The Clean Kilo Birmingham, Zero Waste Shop UK

The Clean Kilo Birmingham, Zero Waste Shop UK

Zero Waste Shopping

This is something that seems to have been in the USA for quite a while, but it’s just starting to take off in the UK. The idea is that you take your own containers, and fill them up with whatever items you need. From dried goods, to oils and vinegars, to washing up liquids. If you find a good zero waste shop, you could pretty much fill your store cupboard with zero waste items.

There’s a few popping up around the country, but one of the ones that has received the most press lately is The Clean Kilo in Birmingham. Being only an hour from us, we decided to pop in one morning on the way to the NEC for an event.

The good thing is that you don’t have to pay for the weight of the container – you weigh your container to find its tare weight and receive a barcode, fill it with whatever item you’re buying e.g. chickpeas, then head back to the scales, select your item e.g. chickpeas, scan the original barcode with the tare weight and it gives you a new barcode with the weight of the chickpeas, which is the price you pay. It’s super easy!

The Clean Kilo Birmingham, Zero Waste Shop UK

The Clean Kilo Birmingham, Zero Waste Shop UK

The Clean Kilo Birmingham, Zero Waste Shop UK

The Clean Kilo Birmingham, Zero Waste Shop UK

The Clean Kilo Birmingham, Zero Waste Shop UK

The store was so well stocked, even selling a few other bits and bobs like fresh fruit and veg, kombucha, fresh orange juice and homemade nut milks. The selection of herbs and spices was amazing, and you could even buy loose leaf tea and coffee beans too. There’s also a small selection of household zero waste items like face cloths and metal straws. If you don’t have any of your own containers, they also have plenty of different ones that you can buy too – from glass jars, to mesh bags and paper bags.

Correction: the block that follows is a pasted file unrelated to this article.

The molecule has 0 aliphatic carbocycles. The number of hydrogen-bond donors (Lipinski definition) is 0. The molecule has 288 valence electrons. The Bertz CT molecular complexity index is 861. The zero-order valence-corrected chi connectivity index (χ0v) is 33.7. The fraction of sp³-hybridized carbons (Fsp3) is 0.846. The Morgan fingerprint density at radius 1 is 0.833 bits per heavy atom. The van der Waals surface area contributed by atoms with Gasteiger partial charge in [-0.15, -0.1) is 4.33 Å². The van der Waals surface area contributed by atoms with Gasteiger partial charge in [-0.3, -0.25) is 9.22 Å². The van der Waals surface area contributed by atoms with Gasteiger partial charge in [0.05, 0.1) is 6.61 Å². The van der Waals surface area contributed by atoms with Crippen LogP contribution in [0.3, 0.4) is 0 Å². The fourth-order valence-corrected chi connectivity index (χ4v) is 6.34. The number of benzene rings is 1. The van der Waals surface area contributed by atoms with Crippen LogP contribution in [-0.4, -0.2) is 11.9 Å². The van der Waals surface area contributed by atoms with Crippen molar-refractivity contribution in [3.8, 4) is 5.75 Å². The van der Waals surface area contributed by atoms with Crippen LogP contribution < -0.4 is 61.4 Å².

We didn’t get too much, but we picked up plenty of puy lentils (french lentils) as I’ve been using them a lot in recipes lately and I keep running out. The whole container cost around £4 which I don’t think is too bad at all, as a bag from the shops costs just over £1 for 500g. Shane loves cashews, so we bought some plain raw cashews for him costing a whopping £10 (but cashews are expensive), some cumin, basil, giant cous cous and we treated ourselves to some chocolate covered strawberries, which were also pretty expensive. I wish we could have stocked up on more things, but we were already fully stocked!

Do you have any tips on reducing plastic in everyday use? Is there anything that you want to cut down on?

 

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  • Reply
    Camila @ Adventitious Violet
    November 2, 2018 at 12:27 pm

    I also find it so hard in Britain! We live in a smaller town too so there are no option for zero waste shopping, except for the monthly farmer’s market. I will try to go out of my way not to buy stuff that’s wrapped in plastic for no reason (like apples or oranges and such..) But I love those wee veggie plastic bags, may look into buying some!

    • Reply
      April
      November 2, 2018 at 7:07 pm

      Yes! We have a monthly farmers market too, but ours is still really bad for plastic! I tried buying loose fruit and veg without the plastic, but I found that sadly it was just SO much cheaper to buy them pre-packaged, especially things like peppers, which is so annoying. It should be cheaper to buy things without plastic haha! Honestly, the veggie bags are so handy – you can definitely find cheaper ones, but I loved those cause of the tag haha!
      xo April

  • Reply
    Laura
    November 2, 2018 at 3:34 pm

    Cutting down waste is SO hard, but I do think if we all make little switches here and there it really makes a difference! We have a zero waste shop close to us as well so we try to get our rice, pasta etc. from there. I’ve also bought a reusable take-away cup and a bamboo toothbrush! xx

    Laura // Middle of Adventure

    • Reply
      April
      November 2, 2018 at 7:08 pm

      Exactly! I’m so jealous you have a zero-waste shop close by you! How are you getting on with the bamboo toothbrush? I’ve been so tempted by them, but I’ve heard mixed reviews!
      xo April

      • Reply
        Laura Torninoja
        November 3, 2018 at 8:14 am

        It’s honestly super great, I personally haven’t noticed a difference but I guess it depends what kind IG toothbrush you had before. I have ordered this ethical box and it came with it:
        https://theethicalbox.com/shop/

  • Reply
    Alice
    November 13, 2018 at 11:16 pm

    I love this post so much! I’ve been trying so hard to reduce my plastic usage. Food shopping is my downfall though as in Cayman where I live EVERYTHING is already in plastic. I wish they could introduce a way of zero waste shopping so we could bring our own packages for nuts, seeds and pastas and things like that. Luckily they are starting to ban plastic straws at least. At least the world is starting to catch on to the damages we have been causing!